Israeli minister sees end to ‘stupid’ airport grilling of leftists

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Israeli Minister of Regional Cooperation Tzachi Hanegbi labeled the airport interrogations of left-wingers ‘stupidity’ and ‘folly.’ (Reuters)
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The questioning of Peter Beinart at Ben Gurion Airport prompted the Israeli security agency Shin Bet to describe the incident as ‘an administrative mistake.’ (AP Photo)
Updated 16 August 2018
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Israeli minister sees end to ‘stupid’ airport grilling of leftists

  • Israeli security cabinet minister denounces the interrogation of left-wing activists at the country’s main airport
  • Questioning of Peter Beinart at Ben Gurion Airport prompted the Israeli security agency Shin Bet to describe the incident as ‘an administrative mistake’

JERUSALEM: An Israeli security cabinet minister on Thursday denounced the interrogation of left-wing activists at the country’s main airport, and predicted that it would end after the singling-out of a visiting US Jewish columnist stirred controversy.
The questioning of Peter Beinart at Ben Gurion Airport on Sunday prompted the Israeli security agency Shin Bet, in a statement issued by Prime Minister Benjamin Netanyahu’s office, to describe the incident as “an administrative mistake.”
After Beinart, a columnist with the Jewish daily Forward, went public with his experience, several other liberal or pro-Palestinian activists — both foreigners and Israeli citizens — said that they had been similarly treated at Ben Gurion.
“This is stupidity,” Regional Cooperation Minister Tzachi Hanegbi said when asked about the airport interrogations of left-wingers. “It cannot be explained. It is folly, ridiculous.”
“I am certain that now there will be someone who stands there and will check that such stupidity does not recur,” Hanegbi told Israel’s Channel 13 television.
Security screening at Ben Gurion has always been stringent, but left-wing activists accuse authorities of subjecting them to scrutiny on political grounds as the right-wing Netanyahu government tries to counter pro-Palestinian boycott campaigns against Israel.


British-Iranian aid worker moved back to jail from hospital ward — husband

In this undated photo provided by the Free Nazanin Campaign, Nazanin Zaghari-Ratcliffe hugs her daughter Gabriella, in Iran. (AP)
Updated 7 min 27 sec ago
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British-Iranian aid worker moved back to jail from hospital ward — husband

  • British Foreign Secretary Jeremy Hunt told parliament the fact she had been moved back to prison was “a positive sign”

LONDON: British-Iranian aid worker Nazanin Zaghari-Ratcliffe has been transferred back to an Iranian prison from a hospital psychiatric ward, her husband said on Monday.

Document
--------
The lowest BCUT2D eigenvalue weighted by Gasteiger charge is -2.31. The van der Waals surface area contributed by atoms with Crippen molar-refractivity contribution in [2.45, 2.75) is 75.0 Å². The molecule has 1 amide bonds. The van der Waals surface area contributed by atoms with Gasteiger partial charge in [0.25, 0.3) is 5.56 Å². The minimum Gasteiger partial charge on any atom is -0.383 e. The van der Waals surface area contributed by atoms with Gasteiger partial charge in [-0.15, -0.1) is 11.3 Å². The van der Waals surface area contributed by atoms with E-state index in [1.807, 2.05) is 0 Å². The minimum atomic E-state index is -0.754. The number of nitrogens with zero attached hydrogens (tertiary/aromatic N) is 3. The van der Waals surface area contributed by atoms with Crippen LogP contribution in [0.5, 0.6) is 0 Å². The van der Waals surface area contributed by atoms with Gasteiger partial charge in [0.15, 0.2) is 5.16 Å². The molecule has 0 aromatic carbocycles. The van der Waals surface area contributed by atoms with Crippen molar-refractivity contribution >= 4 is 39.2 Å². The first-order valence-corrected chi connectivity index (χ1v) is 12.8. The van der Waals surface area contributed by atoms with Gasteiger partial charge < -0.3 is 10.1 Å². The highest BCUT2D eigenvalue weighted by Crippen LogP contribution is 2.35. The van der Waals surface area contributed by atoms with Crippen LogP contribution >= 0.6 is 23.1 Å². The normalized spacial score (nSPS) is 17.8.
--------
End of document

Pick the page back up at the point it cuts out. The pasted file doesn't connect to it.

Zaghari-Ratcliffe, a project manager with the Thomson Reuters Foundation, was moved to the psychiatric ward of Imam Khomeini hospital in the capital on July 15, the “Free Nazanin” campaign group run by her husband said last week.
“Nazanin has been returned from psychiatric hospital, and is now back in Evin prison,” her husband, Richard, said in a statement. She was discharged at her request and the request of the hospital doctor, the campaign group said.
Zaghari-Ratcliffe was told she had been admitted to hospital for a 10-day period of assessment. She received psychotherapy sessions, had physical checks and was prescribed some medicines, the campaign group seeking her release said.
In its release, the group quoted Zaghari-Ratcliffe saying that she was kept in a private room measuring 2 meters by 3 meters (6.5 feet by 9.8 feet) and was handcuffed and chained to the bed day and night.
The Iranian embassy in London declined immediate comment on the case.
“They did all they could to me – handcuffs, ankle cuffs, in a private room 2x3m, with thick curtains, and the door closed all the time,” she was quoted as saying. “I wasn’t allowed to leave the room, as I was chained to the bed.”
British Foreign Secretary Jeremy Hunt told parliament the fact she had been moved back to prison was “a positive sign.”
“The way that she was detained for a week without being able to have any access to her family was totally unacceptable and I am afraid all too predictable from the Iranian regime,” he said.
Zaghari-Ratcliffe was arrested in April 2016 at a Tehran airport as she headed back to Britain with her daughter after a family visit, and was sentenced to five years in jail after being convicted of plotting to overthrow Iran’s clerical establishment.
Her family and the Foundation, a charity organization that operates independently of Thomson Reuters and Reuters News, deny the charge.